I basically learned how to play multiple types of guitars to learn Howe's daunting techniques. Yours Is No Disgrace, Clap, Starship Trooper, Roundabout, South Side Of The Sky, Long Distance Runaraound, Mood For A Day, Heart Of The Sunrise, Close To The Edge, And You And I, Siberian Khatru, Leaves Of Green, The Gates Of Delirium, Sound Chaser. And many of these songs requires a different guitar, tone, effects, and technique to really nail these tunes.

    You cannot fake Howe. I've heard many guitarists that really do not know these tunes. It didn't help that Yes insisted on improvisation live, because many fans now expect a "looser" approach. So accuracy with performing their music was undone by them. The band, itself. Yessongs was not live beginning-to-end cuts - several of those were engineered in the studio, from different nights. I once read that Yes had to "learn" the album's arrangement for "Close To The Edge" because the arrangement was pieced together by Eddie Offord. The band once played those parts in the studio, but not in that sequence. That's why they didn't cover it at the beginning of that tour. Can anyone else corroborate this? Howe definitely improvises that opening lead - I've never heard him play the studio album's solo, live. Maybe bits of it, but not the entire section.

    I can never get behind the idea that Howe's tones were abysmal. They work in that band. When you're fighting for space with distorted Rickenbacker bass riffs, piano, Hammond, Mellotron, and Moog keys, intricate drumming PLUS three-part harmonies - what do you think is going to cut through? Howe played clean or simply overdriven to offset Squire's Ampeg/Marshall-isms. A wah pedal is also essential for Yes. And don't kid yourself; Howe was constantly riding a volume pedal while playing the ES175D to eliminate feedback. Full-hollowbody guitars will feed back. Especially if you're standing too close to the amp.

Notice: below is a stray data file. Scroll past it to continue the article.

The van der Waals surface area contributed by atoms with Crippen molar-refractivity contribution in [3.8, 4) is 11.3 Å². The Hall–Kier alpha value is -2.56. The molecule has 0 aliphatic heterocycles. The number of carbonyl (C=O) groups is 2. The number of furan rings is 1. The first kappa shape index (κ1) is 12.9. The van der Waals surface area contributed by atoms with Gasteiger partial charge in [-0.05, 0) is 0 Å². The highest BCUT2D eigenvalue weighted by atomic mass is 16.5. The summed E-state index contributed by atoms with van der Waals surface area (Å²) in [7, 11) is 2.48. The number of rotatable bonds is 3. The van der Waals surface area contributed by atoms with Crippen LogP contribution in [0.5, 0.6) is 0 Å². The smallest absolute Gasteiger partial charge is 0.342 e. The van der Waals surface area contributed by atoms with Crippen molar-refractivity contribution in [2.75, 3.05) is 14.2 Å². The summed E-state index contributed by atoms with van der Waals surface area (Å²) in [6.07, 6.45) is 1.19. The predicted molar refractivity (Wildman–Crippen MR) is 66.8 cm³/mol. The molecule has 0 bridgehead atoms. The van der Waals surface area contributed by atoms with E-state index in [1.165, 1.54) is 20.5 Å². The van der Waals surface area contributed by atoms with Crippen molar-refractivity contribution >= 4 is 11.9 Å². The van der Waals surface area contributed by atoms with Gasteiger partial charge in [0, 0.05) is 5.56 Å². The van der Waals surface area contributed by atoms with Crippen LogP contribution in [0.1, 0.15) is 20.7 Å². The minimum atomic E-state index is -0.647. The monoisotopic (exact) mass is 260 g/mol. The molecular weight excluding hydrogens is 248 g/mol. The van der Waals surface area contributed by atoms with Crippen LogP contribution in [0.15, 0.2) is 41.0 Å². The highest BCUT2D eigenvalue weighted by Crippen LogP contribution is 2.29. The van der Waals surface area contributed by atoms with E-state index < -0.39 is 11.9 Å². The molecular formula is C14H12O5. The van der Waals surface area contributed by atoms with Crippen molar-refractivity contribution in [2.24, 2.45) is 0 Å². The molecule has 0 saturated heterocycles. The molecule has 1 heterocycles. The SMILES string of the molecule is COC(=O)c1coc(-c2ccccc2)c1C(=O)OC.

I do sometimes dream of being in a faithful Yes cover band again at some point, but it seems those days have essentially passed. It takes an incredible amount of dedication to really play this music like the studio albums. And even the prog community expects live improvisation on a regular basis. But once you begin the required woodshedding to first learn the tune, then be able to play it well in your band, and THEN play it so effortlessly that you can begin to improvise through certain parts - who is willing to put in double, or even triple effort - for what amounts to complex cover tunes?

    Most accomplished musicians would prefer to write their own music for THAT much effort. So there you have it - you're damned if you do, and damned if you don't. You cannot win.

    It was also very damaging to hear how "any trained monkey can play a song note-for-note" from certain factions of the music community. You sometimes wonder if there is any audience left for skillfully-played progressive rock covers. Regardless, I feel proud that I really sat down and worked my ass off for many years. That confidence now convinces me to create my own solo material.

    I went to multiple guitar instructors who I hoped could really teach me Howe's techniques/notes/phrasing in the late 70s. Many dudes did "teach" me these songs. Wrong. It wasn't until I had trained my ear to learn the song by myself that I really could say I can play Yes music on guitars. As someone said recently on another website: "Yes?!? Nobody I knew could even begin to figure their music out when we were all learning guitar, let alone actually be able to play it in a band on a guitar."

    Or several. Yes, and several other 70s prog bands DID create punk in a sense, because very few knew how to play this music.

    I cannot imagine trading Howe and Hackett. From playing both guitarists songs, I know their styles are both complicated and different in intent. Hackett was led by Banks' strict classical-isms, whereas Wakeman was allowed to somewhat rearrange Yes music with his classical background, or at least the keyboard parts. Howe seemed to have more power over his band, than Hackett did in his.
    I think Steve would have possibly told Tony to fvck-off.
    Yes?
    Last edited by DGuitarist; 08-31-2016 at 01:22 PM.